4. National Policy on Police Violence in Communities of Color

In 1966, the Black Panther Party emerged in Oakland CA with one of its main missions to have members patrol the streets and protect the Black community from police brutality. Tragically, in 2014 we haven’t come very far. But with the proposals offered up by the President, his new Task Force on 21st Century Policing, and new policy proposals in the City of Ferguson and New York, this is an issue of public safety whose time may have finally come. Let’s hope for a new direction.

5. Replicating the AIDS RAPID Program

San Francisco’s RAPID program was profiled in the Time Magazine in December as a new paradigm in immediately treating newly diagnosed people testing HIV positive. By catching the virus before it really damages the host’s immune system, an anti-viral drug protocol is started right away. I’m predicting this successful model will take root in other cities

6. Regulating E-Cigarettes

It’s not just steam! Health consequences of e-cigarettes including second-hand nicotine inhalation, have been found. There’s a good bit of evidence showing concern for e-cigarette use. So far, they are largely treated as a “safe” substitute to smoking. I predict this tide will turn soon. We should see more movement to regulate e-cigarettes, just as other tobacco products are regulated. A 2014 WHO-funded paper lays out regulatory recommendations and APHA also just took a support position on regulating e-cigarettes. SurroundHealth members shared their thoughts on the regulation of e-cigarettes—see what they had to say.

7. Protecting Vulnerable Children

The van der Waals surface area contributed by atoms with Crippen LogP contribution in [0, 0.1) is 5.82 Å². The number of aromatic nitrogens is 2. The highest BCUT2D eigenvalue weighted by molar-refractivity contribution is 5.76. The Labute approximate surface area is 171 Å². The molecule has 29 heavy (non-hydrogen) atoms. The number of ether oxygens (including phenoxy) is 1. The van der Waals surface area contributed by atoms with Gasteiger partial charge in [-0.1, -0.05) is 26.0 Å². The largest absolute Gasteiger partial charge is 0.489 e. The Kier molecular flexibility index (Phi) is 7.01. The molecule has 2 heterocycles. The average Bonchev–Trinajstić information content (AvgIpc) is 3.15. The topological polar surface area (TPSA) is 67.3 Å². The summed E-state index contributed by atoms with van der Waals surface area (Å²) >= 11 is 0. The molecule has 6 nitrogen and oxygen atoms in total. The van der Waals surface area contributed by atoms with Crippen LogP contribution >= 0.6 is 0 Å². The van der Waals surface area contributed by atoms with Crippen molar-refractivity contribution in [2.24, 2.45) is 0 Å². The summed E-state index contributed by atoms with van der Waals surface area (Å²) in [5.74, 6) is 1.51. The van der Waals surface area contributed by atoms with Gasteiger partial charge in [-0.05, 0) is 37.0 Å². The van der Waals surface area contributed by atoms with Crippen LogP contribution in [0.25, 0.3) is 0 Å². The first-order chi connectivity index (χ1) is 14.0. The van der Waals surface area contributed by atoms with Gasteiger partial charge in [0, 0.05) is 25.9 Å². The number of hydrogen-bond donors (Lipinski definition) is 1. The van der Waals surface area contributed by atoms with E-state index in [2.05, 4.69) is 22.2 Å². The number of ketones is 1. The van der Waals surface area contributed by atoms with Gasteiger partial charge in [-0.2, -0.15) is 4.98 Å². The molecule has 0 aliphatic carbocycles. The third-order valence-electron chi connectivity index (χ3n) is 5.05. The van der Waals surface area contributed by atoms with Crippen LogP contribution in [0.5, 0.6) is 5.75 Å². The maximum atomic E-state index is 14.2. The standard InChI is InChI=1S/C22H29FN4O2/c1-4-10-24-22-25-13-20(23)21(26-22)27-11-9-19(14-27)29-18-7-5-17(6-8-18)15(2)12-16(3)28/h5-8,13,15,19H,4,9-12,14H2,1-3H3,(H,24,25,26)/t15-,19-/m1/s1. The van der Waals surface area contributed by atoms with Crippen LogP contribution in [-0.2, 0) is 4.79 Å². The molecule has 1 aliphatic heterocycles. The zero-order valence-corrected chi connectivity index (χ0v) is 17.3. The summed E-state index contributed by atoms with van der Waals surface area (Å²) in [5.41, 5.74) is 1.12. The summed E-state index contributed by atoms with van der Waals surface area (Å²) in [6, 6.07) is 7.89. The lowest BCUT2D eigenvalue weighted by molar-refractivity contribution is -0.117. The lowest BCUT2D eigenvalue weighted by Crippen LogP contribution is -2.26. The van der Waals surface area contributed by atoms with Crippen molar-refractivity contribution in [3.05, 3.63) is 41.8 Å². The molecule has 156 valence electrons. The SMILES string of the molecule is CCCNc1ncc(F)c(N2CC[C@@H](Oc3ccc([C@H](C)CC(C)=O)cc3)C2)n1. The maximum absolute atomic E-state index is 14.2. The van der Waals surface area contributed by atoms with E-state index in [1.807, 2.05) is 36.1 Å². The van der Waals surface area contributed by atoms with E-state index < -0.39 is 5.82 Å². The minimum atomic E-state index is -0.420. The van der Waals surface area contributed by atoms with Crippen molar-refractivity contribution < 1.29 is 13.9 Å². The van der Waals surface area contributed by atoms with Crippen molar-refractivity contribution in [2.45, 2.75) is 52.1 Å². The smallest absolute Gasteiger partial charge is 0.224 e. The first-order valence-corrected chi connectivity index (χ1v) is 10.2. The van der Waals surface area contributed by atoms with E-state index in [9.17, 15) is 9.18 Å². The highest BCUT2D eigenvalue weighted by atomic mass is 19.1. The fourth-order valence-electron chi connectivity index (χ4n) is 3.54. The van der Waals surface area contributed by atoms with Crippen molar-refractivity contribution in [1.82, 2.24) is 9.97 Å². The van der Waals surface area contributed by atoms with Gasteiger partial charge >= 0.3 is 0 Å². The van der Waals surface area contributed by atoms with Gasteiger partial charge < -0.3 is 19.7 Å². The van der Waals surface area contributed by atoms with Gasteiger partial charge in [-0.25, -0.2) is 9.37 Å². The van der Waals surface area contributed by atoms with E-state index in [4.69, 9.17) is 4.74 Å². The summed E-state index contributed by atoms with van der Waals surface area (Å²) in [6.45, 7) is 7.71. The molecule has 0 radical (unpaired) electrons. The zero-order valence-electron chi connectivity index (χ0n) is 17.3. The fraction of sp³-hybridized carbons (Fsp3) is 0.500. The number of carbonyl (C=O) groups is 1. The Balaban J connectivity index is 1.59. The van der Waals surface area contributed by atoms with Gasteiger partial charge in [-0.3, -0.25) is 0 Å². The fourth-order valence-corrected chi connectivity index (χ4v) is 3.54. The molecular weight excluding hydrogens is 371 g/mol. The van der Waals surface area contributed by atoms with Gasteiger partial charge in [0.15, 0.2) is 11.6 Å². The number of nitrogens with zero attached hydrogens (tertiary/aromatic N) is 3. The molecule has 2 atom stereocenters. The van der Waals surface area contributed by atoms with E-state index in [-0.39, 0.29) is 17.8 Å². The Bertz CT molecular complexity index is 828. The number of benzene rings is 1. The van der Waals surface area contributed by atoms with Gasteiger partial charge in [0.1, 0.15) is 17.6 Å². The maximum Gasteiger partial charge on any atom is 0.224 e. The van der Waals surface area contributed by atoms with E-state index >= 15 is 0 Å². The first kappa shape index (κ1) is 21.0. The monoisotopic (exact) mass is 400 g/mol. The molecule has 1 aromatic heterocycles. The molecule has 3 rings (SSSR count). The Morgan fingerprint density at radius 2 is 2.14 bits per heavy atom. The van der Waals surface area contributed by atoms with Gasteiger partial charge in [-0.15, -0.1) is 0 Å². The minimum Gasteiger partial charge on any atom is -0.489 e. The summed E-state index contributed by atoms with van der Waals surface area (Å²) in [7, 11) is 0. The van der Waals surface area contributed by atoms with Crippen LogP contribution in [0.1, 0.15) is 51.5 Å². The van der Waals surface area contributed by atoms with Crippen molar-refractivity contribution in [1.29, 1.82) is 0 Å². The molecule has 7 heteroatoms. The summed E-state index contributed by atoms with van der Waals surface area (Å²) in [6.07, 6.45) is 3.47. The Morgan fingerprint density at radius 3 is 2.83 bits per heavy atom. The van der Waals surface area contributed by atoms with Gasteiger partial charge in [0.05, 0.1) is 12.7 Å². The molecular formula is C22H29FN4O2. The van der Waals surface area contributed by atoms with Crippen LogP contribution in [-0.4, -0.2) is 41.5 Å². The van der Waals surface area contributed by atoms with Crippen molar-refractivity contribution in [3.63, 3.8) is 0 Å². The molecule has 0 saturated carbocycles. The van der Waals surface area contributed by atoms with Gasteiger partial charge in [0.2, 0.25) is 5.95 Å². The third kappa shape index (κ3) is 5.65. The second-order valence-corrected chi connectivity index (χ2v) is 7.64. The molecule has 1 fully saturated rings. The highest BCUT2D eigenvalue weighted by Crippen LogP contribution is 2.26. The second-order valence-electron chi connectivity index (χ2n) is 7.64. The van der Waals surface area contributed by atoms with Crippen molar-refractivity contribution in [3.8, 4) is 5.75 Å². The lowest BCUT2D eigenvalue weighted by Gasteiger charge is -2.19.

Starting 2015, the National Children’s Center for Rural Agricultural Health and Safety (NCCRAHS) will be funding, via NIOSH, seven regional five-year outreach project to provide safe places for children while their parents are working. The California Migrant Clinician’s Network has already announced their award. Looks like a worthy project. I predict some positive results as the award sites ramp up.

8. Preventing Falls in Older Adults

New York State Department of Health’s presentation on fall prevention was a spotlight issue at the 2014 APHA convention. Falls are gaining recognition as a preventable injury we can do something about. I think we’ll see a growth of programs like New York, the University of Texas, Arlington and others.

9. Building Healthy Communities

This looks super exciting, BuildHealthyPlaces.org is launching a new initiative to help communities thrive based on principles of social determinants of health. Let’s give them some time to spread their wings during 2015 and beyond. Interested in this topic? Check out our SH article about building healthy communities.

10. Labeling Restaurant Calories

It would be great to say a National Food Policy or a new agenda for agriculture are coming in 2015. But they’re not. We do have a step in the right direction: new restaurant calorie-labeling regulations go into effect December 2015. This leaves most of the year for restaurants and groceries with prepared foods to get ready. I’m predicting fewer frappuccino and large fry sales by 2016. It could make a dent in the fight against obesity.